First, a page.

9 Kitchen Island Tables That You'll Want to Gather 'Round

Hunker may earn compensation through affiliate links in this story.

The kitchen island table isn't going anywhere, folks. Whether your cooking zone is farmhouse, modern, or industrial, you probably have an island (or you want one for your next kitchen remodel). And the space is so multifunctional; it's where we eat, where we work, and where we entertain.


Video of the Day

To make sure your kitchen island table is as useful as possible, add seating. The barstools or chairs will transform the prep and storage space into a communal gathering area. Much like the more traditional dining table, the island is where so many familial interactions take place. Add seating, and the island will work harder than almost any other spot in the house.


Here are nine ways to make the kitchen island table work in your home, whatever your style.

1. A Bold Centerpiece in a Mountain Kitchen

This is no regular renovation — it's the kitchen redo in Emily Henderson's mountain home. And it's a stunner. In the beginning, there was an odd-shaped island. But the new black kitchen island (with modern Scandi vibes) isn't just a spot to wash dishes. People sit there while Henderson cooks all the soups. Plus, that kitchen island lighting is to die for.


2. A Communal Hub for a Shared Kitchen

A kitchen island table even works well in Southwestern adobe-style homes like The Posada. Here, the shared chef's kitchen, a completely new addition, is modern and open with boho lighting, yet it fosters togetherness because of the seating. Plus, there's room to share a cup of coffee with your fellow guests.


3. A Dark Counterpoint in a Classic All-White Kitchen

The Beckham Project, by Studio McGee, was designed to appeal to a wide variety of buyers. So going with a kitchen island table in the open concept living area was a no-brainer. Here, the island table is a point of drama in the otherwise white kitchen. The dark countertops, dark cabinets, and dark stools with spindle backs are moody in the best way.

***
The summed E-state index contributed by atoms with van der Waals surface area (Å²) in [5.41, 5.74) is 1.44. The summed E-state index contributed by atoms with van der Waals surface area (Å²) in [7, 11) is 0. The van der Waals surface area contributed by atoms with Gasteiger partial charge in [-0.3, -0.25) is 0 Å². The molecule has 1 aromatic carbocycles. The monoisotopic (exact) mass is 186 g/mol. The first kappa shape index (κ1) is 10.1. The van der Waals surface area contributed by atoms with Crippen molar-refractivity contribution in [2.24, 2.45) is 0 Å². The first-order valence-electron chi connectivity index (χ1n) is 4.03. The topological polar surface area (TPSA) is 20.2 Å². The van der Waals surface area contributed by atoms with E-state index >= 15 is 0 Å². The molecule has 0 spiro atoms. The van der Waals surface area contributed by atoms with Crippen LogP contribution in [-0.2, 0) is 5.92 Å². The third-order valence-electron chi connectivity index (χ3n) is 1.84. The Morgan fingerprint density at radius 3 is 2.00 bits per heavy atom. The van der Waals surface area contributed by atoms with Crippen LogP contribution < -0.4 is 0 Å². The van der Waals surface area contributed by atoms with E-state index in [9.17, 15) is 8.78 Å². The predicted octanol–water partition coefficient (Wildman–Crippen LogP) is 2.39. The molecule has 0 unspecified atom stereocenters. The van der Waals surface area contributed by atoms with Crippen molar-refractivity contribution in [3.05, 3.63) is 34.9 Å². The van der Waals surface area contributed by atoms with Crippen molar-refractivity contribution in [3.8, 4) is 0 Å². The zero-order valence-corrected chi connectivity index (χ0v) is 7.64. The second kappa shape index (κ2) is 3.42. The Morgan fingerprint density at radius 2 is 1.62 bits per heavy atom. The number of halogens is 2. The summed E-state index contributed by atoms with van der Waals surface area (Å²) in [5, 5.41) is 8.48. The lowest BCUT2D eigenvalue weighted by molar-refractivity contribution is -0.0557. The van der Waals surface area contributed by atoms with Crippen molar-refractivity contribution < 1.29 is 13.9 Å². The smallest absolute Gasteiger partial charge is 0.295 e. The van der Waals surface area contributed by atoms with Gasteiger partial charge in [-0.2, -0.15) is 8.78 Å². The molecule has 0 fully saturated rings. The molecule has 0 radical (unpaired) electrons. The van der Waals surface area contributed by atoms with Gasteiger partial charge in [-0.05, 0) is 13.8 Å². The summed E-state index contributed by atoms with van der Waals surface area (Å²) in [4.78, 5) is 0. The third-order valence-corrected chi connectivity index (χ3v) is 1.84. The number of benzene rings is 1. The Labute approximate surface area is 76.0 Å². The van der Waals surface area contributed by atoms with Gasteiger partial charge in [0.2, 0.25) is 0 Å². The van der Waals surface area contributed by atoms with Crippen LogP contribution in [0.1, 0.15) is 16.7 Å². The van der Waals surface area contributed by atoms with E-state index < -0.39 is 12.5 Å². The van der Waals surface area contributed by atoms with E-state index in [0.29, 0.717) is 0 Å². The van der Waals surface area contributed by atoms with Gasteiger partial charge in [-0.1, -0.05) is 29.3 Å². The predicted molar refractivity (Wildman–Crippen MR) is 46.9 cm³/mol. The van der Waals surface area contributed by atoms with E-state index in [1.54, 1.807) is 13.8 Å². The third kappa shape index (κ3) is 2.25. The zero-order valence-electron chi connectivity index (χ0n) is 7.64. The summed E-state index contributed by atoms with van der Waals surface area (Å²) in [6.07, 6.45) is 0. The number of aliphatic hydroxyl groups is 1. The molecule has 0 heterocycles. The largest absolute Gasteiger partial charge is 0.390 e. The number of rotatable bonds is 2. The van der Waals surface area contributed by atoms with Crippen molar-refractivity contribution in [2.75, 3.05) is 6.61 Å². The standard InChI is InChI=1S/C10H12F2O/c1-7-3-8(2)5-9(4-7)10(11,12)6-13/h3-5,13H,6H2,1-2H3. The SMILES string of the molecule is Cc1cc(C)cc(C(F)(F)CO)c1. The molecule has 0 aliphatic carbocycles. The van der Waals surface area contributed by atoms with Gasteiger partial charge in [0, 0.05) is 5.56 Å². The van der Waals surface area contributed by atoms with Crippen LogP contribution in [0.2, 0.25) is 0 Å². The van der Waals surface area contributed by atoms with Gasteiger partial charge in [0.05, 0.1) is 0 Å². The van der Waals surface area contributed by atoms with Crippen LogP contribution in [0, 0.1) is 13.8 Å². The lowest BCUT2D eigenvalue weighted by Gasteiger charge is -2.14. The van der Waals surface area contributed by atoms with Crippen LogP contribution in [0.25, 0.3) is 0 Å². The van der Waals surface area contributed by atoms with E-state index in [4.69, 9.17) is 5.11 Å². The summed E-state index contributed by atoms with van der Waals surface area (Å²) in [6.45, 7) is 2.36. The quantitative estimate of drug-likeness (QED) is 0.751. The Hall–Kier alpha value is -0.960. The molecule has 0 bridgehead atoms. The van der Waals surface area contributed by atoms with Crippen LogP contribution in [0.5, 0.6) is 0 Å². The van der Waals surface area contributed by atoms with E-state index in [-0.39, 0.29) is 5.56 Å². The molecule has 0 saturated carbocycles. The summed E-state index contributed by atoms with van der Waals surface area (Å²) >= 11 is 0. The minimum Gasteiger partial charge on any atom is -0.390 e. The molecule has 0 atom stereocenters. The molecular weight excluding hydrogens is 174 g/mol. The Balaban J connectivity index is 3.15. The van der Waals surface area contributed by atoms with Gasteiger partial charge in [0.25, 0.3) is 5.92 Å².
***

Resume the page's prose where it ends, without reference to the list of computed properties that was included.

4. A Space-Definer in an Open Concept Design

In an open concept area, the kitchen island table doesn't just add casual seating. It really helps define the space. In this kitchen from Daleet Spector, there is ample room to pull up a barstool and engage with whoever is prepping the meal.


5. A Multifunctional Addition to a Small Kitchen

The small space kitchen island table adds a slightly rustic, industrial vibe to this North Carolina kitchen. In addition to aesthetics, though, it makes the cooking zone infinitely more functional. On one side, there's open shelving. On the other, two stools make for an impromptu workspace.


6. A Highly Functional Extension

Minimalist design seems simple and effortless, but it's often more challenging than it looks. Take this dreamy minimalist kitchen. The island table is nested into the central island, but nothing looks crowded or heavy. Even the concrete floors match the neutral vibe.


7. A Stately Navy Centerpiece

In this stunning summer house renovation from Kate Lester Interiors, the second-floor kitchen moved down a level, where it could have the very best views of local tennis courts and community fields. How can you copy the look even if you don't have a lush summer dwelling? Go for a stately blue kitchen island. It'll anchor your space while woven stools and nautical pendant lights will add that wow factor.

8. A Savvy Way to Capitalize on a Long Kitchen

There's a lot of wood in this long kitchen. But the wood kitchen island table complements the floor and really makes use of the unique room shape. Multiple people can sit here, but the footprint is narrow. Now instead of being distracted by the island, everyone who visits this space will be awed by those vaulted ceilings.

9. A Pop of Pattern and Color

When Ally Vaughn decided to reno her kitchen, she wasn't sure about the bold island tile. She shared, "For years I wanted to brighten up our kitchen. But because there is so much natural sunlight in that space, an all-white kitchen wouldn't work. Way too bright." To solve the conundrum, she painted the lower cabinets gray and added visual interest to the island with bold tile. And the same fix can work in equally bright kitchens. You can DIY it with stick-on tile.